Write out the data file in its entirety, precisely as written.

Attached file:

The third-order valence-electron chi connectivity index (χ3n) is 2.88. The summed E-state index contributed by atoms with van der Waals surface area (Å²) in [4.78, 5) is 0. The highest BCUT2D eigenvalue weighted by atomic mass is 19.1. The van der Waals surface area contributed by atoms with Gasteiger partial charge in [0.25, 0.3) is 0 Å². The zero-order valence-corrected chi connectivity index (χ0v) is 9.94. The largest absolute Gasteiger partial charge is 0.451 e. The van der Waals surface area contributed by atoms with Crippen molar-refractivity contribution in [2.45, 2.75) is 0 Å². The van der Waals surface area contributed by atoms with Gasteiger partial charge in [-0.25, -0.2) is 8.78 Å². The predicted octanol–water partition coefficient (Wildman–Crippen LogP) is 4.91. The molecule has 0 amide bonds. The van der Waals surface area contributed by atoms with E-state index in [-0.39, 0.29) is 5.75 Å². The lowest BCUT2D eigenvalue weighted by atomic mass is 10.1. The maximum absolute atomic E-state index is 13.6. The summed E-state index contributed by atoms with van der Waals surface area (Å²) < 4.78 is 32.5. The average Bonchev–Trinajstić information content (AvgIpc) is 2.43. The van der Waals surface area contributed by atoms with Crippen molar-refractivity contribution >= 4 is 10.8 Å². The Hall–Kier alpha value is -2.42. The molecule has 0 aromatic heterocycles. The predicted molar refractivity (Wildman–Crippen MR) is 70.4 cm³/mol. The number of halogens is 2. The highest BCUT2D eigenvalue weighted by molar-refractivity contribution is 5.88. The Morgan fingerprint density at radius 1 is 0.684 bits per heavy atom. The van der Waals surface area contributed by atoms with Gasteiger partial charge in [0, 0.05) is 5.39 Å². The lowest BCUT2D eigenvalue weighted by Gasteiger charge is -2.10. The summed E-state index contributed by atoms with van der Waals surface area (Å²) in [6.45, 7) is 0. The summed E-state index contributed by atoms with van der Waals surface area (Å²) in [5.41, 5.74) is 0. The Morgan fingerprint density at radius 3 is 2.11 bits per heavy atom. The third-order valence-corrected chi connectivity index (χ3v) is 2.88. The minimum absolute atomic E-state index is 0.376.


The third-order valence-electron chi connectivity index (χ3n) is 2.88. The summed E-state index contributed by atoms with van der Waals surface area (Å²) in [4.78, 5) is 0. The highest BCUT2D eigenvalue weighted by atomic mass is 19.1. The van der Waals surface area contributed by atoms with Gasteiger partial charge in [0.25, 0.3) is 0 Å². The zero-order valence-corrected chi connectivity index (χ0v) is 9.94. The largest absolute Gasteiger partial charge is 0.451 e. The van der Waals surface area contributed by atoms with Crippen molar-refractivity contribution in [2.45, 2.75) is 0 Å². The van der Waals surface area contributed by atoms with Gasteiger partial charge in [-0.25, -0.2) is 8.78 Å². The predicted octanol–water partition coefficient (Wildman–Crippen LogP) is 4.91. The molecule has 0 amide bonds. The van der Waals surface area contributed by atoms with E-state index in [-0.39, 0.29) is 5.75 Å². The lowest BCUT2D eigenvalue weighted by atomic mass is 10.1. The maximum absolute atomic E-state index is 13.6. The summed E-state index contributed by atoms with van der Waals surface area (Å²) < 4.78 is 32.5. The average Bonchev–Trinajstić information content (AvgIpc) is 2.43. The van der Waals surface area contributed by atoms with Crippen molar-refractivity contribution >= 4 is 10.8 Å². The Hall–Kier alpha value is -2.42. The molecule has 0 aromatic heterocycles. The predicted molar refractivity (Wildman–Crippen MR) is 70.4 cm³/mol. The number of halogens is 2. The highest BCUT2D eigenvalue weighted by molar-refractivity contribution is 5.88. The Morgan fingerprint density at radius 1 is 0.684 bits per heavy atom. The van der Waals surface area contributed by atoms with Gasteiger partial charge in [0, 0.05) is 5.39 Å². The lowest BCUT2D eigenvalue weighted by Gasteiger charge is -2.10. The summed E-state index contributed by atoms with van der Waals surface area (Å²) in [6.45, 7) is 0. The summed E-state index contributed by atoms with van der Waals surface area (Å²) in [5.41, 5.74) is 0. The Morgan fingerprint density at radius 3 is 2.11 bits per heavy atom. The third-order valence-corrected chi connectivity index (χ3v) is 2.88. The minimum absolute atomic E-state index is 0.376.